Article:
Granted these accounts are from decades ago, but 1991 is a more important year to check up on FDA integrity because that GM foods were trying to get into the market especially in the late 80's.

So there are dozens of political officers/top commissioners that have been bribed by the corn syrup mafia...er I mean biotech companies for a while. Tony Blair, Bill Clinton, I think both Bush's?...I wasn't really cognizant of these issues at the time since I was born aroud the time when GM food was being sent to the market. Another guy people may want to look up is Michael Taylor who was originally an attorney that wrote Monsanto's pro-biotech regulations to the gov't and after this job, he oversaw FDA policy for a bit (big responsibility?!) as "Deputy Commissioner of Public Policy" (a newly introduced position just for him!), then he later became VP of Public Policy at Monsanto later.

Yeah it would take me hours to summarise all the cases with the New Leaf potato Bt toxin causing retardation and slowed immunity effects in rats, severe allergies to StarLink corn, FlavrSavr tomato stomach lesions, antibiotic resistance markets, the CaMV...how scientists reported genetic activities and these products as dangerous, needing further comprehensive safety testing but was it really done? For many years, spokespeople usually never reported these warnings and obviously said otherwise to the media to assure the public. Well, plenty of people knew what was up so I guess there is some tiny buffer against complete corporate takeover of the (political) food system.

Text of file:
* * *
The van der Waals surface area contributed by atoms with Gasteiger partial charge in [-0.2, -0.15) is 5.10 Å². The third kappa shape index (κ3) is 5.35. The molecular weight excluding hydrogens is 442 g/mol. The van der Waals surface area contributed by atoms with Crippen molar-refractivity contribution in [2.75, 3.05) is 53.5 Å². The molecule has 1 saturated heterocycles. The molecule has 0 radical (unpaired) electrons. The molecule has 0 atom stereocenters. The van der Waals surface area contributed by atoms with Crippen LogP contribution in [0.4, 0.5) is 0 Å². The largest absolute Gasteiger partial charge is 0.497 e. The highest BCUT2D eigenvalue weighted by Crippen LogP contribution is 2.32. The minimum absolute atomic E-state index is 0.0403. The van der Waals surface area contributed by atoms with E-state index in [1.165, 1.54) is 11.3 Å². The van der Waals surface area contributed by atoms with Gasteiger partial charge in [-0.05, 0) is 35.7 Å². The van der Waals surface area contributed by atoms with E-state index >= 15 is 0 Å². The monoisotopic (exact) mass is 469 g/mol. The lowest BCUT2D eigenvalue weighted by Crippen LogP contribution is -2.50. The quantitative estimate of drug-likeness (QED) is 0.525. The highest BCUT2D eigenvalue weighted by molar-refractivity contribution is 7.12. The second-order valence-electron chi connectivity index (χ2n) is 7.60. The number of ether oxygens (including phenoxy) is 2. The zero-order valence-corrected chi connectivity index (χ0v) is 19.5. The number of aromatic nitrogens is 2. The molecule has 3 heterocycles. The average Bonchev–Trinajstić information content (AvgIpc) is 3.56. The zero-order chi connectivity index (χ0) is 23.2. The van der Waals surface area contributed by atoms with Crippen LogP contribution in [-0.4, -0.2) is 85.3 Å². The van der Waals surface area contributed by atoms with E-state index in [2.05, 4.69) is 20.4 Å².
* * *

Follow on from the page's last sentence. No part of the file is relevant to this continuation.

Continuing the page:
I didn't get a chance to watch Food, Inc. yet but I am working on an organic research farm right now (owned by MARS Inc, splendid) so the topics of water use, genetically engineered seeds and threats of GM alfalfa and chili are very real to me and this state of New Mexico. Any way thanks for sharing your review. I gota plant some potatoes now.

The Outsider said...

Milton Friedman took a stronger stand on regulation. He argued that regulatory capture is a feature not a bug. Companies want to be regulated so they can stop competing.

Hard to find contrary evidence.

Anonymous said...

"Regulatory capture" or something like it happens even without overt corruption. It's really difficult to maintain a truly independent frame between the regulated community and the regulators; and where such exist, they tend to get hopelessly bogged down in legal maneuvers. More "efficient" to avoid that by working together... kind of a "soft corruption."

Even without that, the effect of regulation tends to strongly favor larger business entities. I saw that happen in the solid-waste-disposal industry, where the California regulations drove nearly all the independents into the portfolios of three big companies; and it's what small organic farmers currently fear from the proposed new food-safety standards. Cost of compliance falls disproportionately on smaller operators.

David Zetland said...

@all -- good comments.

@abionwood. Yes, and the same scale/compliance problems happens with water systems: http://aguanomics.com/2008/11/small-water-systems.html